By choosing some characteristic snapshots from recorded Supplementary Movie 1, the entire process of the DFG can be directly visualized, as presented in Fig. 3, where Fig. 3a–d show the propagation patterns at 11, 22, 33, and 44 ps after the initial generation of the THz wave. In this system, the THz wave is not generated immediately after the pump laser pulse enters the sample, but it involves the entire process that lasts for about 10 ps (see in Supplementary Movie 1). During this process, the later-generated THz waves are superposed onto the former generated ones as they propagate, forming multi-cycle and quasi-monochromatic THz pulses44. The interaction length of the tilted-wavefront pump on the LN is estimated to be 0.89 mm, the distance that THz waves propagate in about 10 ps. Figure 3a, taken at 11 ps, presents the initial wave packet launched into the waveguide after the generation, where the two components with different frequencies are mixed in the same position. Then the two components gradually walk off due to the strong waveguide dispersion. Figure 3b, c shows the spreading of the wave-packet during propagation, which finally leads to an obvious separation between a faster low-frequency (LF) component and a slower high-frequency (HF) component. During this process, the phase-matching condition is satisfied because they both match with the pump laser, so the two components with central frequencies of v0 and v1 have identical phase velocity but different group velocities caused by the waveguide dispersion45. The identical phase velocity entails the observation and monitoring of the DFG signal, while the different group velocities lead to their walk-off in time, as shown in Fig. 3.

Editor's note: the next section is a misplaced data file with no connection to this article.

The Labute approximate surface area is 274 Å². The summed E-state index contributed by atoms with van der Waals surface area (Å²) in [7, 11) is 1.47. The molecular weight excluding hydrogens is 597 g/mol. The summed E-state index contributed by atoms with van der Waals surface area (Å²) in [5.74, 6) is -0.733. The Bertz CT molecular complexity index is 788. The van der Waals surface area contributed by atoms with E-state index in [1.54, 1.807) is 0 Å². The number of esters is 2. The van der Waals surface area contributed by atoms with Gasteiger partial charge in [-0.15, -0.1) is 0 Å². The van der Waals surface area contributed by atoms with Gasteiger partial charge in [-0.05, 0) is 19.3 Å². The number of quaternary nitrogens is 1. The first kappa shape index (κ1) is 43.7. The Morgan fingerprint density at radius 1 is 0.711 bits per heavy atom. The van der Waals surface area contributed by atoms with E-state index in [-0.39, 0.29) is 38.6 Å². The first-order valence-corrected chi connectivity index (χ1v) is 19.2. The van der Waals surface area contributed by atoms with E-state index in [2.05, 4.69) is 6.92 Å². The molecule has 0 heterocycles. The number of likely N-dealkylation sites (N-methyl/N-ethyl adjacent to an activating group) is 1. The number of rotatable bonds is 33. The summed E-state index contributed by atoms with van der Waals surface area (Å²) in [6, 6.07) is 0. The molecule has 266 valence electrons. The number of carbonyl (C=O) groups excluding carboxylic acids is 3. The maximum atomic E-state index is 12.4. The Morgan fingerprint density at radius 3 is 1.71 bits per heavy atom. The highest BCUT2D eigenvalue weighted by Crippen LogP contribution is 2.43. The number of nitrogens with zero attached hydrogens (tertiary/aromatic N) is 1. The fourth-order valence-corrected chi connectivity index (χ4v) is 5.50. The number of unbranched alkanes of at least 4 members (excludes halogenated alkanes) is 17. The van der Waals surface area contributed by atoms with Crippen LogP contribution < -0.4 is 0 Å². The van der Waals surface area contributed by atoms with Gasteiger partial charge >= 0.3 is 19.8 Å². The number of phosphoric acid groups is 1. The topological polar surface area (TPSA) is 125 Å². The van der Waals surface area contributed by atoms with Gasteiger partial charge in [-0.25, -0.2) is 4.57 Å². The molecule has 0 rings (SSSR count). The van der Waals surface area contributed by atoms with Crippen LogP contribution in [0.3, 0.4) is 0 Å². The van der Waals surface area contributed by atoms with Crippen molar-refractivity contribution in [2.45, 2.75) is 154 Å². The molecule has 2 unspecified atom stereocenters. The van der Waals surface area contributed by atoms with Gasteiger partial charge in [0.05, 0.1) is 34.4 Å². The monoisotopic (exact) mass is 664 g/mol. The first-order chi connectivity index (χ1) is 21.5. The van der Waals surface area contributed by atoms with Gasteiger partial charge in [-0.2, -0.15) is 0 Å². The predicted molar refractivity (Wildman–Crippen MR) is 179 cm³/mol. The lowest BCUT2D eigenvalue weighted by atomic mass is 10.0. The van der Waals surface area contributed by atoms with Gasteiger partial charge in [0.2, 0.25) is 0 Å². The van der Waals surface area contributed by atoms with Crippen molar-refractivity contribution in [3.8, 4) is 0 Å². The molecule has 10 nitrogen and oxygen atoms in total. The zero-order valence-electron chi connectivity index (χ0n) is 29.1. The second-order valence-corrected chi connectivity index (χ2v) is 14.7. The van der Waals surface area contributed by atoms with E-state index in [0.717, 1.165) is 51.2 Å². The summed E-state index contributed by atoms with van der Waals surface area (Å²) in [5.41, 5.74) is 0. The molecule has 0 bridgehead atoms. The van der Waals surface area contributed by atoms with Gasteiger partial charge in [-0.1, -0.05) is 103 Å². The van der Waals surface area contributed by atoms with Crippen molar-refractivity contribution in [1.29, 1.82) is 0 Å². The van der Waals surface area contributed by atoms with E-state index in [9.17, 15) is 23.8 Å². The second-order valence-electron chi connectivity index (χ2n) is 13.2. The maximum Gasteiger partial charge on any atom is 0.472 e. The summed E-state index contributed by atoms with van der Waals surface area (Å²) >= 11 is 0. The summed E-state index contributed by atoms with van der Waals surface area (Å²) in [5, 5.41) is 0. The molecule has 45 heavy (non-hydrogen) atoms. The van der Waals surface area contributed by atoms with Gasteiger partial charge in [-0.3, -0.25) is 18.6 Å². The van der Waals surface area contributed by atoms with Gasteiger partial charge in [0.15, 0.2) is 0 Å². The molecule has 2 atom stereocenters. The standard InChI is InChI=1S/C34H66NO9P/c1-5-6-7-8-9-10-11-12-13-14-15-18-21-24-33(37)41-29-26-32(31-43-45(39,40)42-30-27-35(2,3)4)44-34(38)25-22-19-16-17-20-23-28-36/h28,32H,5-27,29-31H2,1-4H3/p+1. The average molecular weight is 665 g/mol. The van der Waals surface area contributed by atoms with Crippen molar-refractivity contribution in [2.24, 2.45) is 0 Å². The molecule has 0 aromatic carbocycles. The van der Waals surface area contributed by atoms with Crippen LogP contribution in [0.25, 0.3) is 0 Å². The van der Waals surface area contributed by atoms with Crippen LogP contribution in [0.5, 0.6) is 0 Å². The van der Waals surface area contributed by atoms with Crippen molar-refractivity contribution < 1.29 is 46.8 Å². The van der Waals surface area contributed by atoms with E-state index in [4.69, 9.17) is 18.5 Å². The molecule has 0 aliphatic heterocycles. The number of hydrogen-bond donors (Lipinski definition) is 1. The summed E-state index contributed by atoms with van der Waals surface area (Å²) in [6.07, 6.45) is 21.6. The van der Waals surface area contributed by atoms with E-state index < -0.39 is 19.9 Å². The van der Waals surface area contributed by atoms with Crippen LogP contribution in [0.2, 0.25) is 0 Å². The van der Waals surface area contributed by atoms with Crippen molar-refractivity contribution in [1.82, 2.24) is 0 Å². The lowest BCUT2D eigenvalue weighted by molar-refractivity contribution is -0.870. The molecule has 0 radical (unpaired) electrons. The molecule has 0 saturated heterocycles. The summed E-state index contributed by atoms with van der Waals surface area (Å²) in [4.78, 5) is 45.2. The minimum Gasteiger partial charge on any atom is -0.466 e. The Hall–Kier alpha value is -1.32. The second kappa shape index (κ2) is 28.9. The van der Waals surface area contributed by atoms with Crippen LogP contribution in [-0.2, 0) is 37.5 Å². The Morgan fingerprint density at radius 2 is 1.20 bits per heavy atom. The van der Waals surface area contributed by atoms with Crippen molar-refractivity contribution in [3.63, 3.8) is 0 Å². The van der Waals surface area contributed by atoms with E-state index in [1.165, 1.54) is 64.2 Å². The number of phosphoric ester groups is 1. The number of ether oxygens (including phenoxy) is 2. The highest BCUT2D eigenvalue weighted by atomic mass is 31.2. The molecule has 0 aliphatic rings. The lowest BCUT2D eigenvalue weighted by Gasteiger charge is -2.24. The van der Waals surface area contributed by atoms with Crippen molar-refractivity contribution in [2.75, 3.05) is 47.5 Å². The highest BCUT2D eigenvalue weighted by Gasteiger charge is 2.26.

Fig. 3: Direct observation of the DFG process for THz waves.
figure 3

ad are snapshots from Supplementary Movie 1 taken at 11, 22, 33, and 44 ps after the THz waves were initially generated. LF and HF indicate the lower and higher frequency components, and their walk-off effect during propagation is clear.

Calculation and experimental estimation of the giant second-nonlinear susceptibility